At the very least, the Browns would have made the 1987 Super Bowl a much better game and would not have been stampeded like the Broncos were.
AFC Championship Game: Miami Dolphins vs. New England Patriots
Unlike the previous games mentioned, the Dolphins did not lose this AFC Championship Game in heartbreaking fashion. The Patriots actually won this game outright as they ran the ball right down the throat of the Dolphins (255 rushing yards) and Tony Eason threw only 12 times and had 3 TDs—the longest of which was 4 yards.
The Dolphins and Patriots split their season series, but the Patriots gave the Dolphins problems. The Dolphins did not have a great run defense, and in the NFL matchups can make a huge difference.
How it would have changed the Super Bowl: The Bears were on a serious roll in 1985 and would have likely won, but it was not for certain. The 46 Defense was constructed to put massive pressure on the QB, but Marino was unmatched in his ability to face pressure and get rid of the ball quickly.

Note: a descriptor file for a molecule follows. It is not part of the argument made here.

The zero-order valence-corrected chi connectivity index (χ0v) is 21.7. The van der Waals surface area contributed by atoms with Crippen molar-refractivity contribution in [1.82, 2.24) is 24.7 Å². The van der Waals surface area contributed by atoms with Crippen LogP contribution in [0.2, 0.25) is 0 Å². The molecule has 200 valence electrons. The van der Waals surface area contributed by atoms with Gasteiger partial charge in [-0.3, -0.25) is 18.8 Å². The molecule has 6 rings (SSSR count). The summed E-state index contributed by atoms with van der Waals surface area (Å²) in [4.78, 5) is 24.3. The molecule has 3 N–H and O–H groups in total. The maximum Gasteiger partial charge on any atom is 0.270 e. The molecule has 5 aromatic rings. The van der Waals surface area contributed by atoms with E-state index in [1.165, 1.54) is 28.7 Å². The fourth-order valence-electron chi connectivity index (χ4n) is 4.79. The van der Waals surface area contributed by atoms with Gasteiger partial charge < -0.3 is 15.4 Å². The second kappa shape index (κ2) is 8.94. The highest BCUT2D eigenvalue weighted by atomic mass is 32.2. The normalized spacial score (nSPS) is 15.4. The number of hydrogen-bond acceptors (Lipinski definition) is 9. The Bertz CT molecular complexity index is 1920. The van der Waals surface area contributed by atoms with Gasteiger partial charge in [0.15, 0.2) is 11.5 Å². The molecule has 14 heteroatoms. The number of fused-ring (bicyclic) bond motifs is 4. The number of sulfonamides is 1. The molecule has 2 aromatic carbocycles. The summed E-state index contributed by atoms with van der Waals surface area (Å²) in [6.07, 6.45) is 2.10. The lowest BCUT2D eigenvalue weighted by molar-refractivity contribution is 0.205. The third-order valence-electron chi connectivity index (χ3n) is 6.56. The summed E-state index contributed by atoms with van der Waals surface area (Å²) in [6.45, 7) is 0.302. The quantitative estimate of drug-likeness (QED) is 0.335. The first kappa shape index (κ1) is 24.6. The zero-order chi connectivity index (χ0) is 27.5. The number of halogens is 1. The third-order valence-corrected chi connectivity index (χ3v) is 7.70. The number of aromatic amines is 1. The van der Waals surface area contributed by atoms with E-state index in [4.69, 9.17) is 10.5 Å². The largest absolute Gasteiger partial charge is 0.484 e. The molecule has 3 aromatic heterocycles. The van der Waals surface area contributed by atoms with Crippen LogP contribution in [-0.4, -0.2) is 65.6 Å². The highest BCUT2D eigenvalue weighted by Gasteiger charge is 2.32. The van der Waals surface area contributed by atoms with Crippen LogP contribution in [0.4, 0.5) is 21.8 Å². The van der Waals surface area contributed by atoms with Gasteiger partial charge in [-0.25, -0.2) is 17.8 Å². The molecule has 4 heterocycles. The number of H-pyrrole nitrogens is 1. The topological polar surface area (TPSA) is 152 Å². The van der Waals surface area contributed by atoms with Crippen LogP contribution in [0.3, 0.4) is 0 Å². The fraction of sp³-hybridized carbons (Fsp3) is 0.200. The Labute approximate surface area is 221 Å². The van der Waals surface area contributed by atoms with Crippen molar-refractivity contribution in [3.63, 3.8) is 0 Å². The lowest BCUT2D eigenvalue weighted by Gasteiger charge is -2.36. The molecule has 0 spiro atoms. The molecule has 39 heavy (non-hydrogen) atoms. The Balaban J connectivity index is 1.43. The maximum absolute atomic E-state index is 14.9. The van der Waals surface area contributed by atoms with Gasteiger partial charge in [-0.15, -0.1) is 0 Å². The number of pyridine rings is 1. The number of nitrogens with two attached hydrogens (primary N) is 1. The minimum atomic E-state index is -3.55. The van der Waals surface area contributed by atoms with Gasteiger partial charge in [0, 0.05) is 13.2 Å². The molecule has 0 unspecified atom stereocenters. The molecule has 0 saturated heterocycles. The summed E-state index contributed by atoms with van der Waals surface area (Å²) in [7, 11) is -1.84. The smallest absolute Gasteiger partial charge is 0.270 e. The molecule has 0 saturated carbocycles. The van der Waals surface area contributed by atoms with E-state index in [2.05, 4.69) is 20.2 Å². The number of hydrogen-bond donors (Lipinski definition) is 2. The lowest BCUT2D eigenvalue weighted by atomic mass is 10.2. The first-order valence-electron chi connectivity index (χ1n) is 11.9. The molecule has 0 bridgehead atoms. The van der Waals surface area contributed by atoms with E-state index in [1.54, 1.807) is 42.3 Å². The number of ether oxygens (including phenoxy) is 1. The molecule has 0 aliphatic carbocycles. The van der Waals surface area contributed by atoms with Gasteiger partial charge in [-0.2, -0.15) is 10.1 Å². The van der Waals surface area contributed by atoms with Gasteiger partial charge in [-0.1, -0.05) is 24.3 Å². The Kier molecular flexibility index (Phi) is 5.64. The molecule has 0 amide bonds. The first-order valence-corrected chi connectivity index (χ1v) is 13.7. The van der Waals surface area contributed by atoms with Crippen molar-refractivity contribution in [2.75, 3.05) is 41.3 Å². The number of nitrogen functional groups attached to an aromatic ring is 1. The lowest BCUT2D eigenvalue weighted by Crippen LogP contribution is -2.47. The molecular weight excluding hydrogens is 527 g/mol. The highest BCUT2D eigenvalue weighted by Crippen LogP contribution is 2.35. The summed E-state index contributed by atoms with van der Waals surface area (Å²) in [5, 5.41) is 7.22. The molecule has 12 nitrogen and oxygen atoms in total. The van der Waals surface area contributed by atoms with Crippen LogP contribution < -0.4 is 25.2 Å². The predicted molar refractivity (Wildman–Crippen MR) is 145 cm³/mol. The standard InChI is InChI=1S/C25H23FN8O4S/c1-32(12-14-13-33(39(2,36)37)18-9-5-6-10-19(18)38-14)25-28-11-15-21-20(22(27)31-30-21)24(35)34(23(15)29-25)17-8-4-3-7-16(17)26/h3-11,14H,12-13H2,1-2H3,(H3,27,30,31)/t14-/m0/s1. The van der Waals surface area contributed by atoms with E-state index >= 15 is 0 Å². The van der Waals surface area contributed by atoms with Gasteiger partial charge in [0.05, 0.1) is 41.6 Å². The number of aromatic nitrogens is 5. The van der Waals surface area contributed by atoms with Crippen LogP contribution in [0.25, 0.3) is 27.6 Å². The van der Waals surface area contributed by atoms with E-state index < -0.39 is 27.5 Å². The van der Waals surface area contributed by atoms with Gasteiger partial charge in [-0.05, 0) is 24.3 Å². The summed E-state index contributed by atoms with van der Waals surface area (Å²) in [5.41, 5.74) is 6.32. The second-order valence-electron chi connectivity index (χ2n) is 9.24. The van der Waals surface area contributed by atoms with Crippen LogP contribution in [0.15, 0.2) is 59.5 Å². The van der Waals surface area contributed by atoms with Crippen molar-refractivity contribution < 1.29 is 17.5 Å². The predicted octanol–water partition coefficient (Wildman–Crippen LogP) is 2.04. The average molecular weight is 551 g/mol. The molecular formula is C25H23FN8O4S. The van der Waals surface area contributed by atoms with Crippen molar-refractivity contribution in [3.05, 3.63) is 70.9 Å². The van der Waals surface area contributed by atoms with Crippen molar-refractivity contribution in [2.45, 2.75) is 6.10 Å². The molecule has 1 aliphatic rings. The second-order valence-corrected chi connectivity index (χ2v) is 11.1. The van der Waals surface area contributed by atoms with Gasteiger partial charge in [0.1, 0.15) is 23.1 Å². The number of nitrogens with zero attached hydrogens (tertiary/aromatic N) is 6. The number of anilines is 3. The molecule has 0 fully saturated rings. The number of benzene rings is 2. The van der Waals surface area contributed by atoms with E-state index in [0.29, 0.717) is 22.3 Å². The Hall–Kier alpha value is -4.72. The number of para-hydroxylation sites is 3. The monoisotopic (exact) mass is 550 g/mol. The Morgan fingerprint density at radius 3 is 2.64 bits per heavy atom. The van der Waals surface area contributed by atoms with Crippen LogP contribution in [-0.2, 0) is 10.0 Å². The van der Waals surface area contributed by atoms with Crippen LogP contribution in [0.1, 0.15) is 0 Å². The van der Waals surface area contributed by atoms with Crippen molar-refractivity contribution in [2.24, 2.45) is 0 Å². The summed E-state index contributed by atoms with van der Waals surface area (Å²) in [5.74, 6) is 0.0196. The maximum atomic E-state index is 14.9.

The 46 Defense is not widely used today because it is vulnerable to the spread-open offenses that evolved (and that the Dolphins could execute), but really were not commonplace in 1985. The Dolphins were the only team to beat the Bears in 1985, and while that win was very much motivated by the franchise’s desire to maintain the only undefeated season in history, there was another reality— the Dolphins were a difficult matchup for the Bears.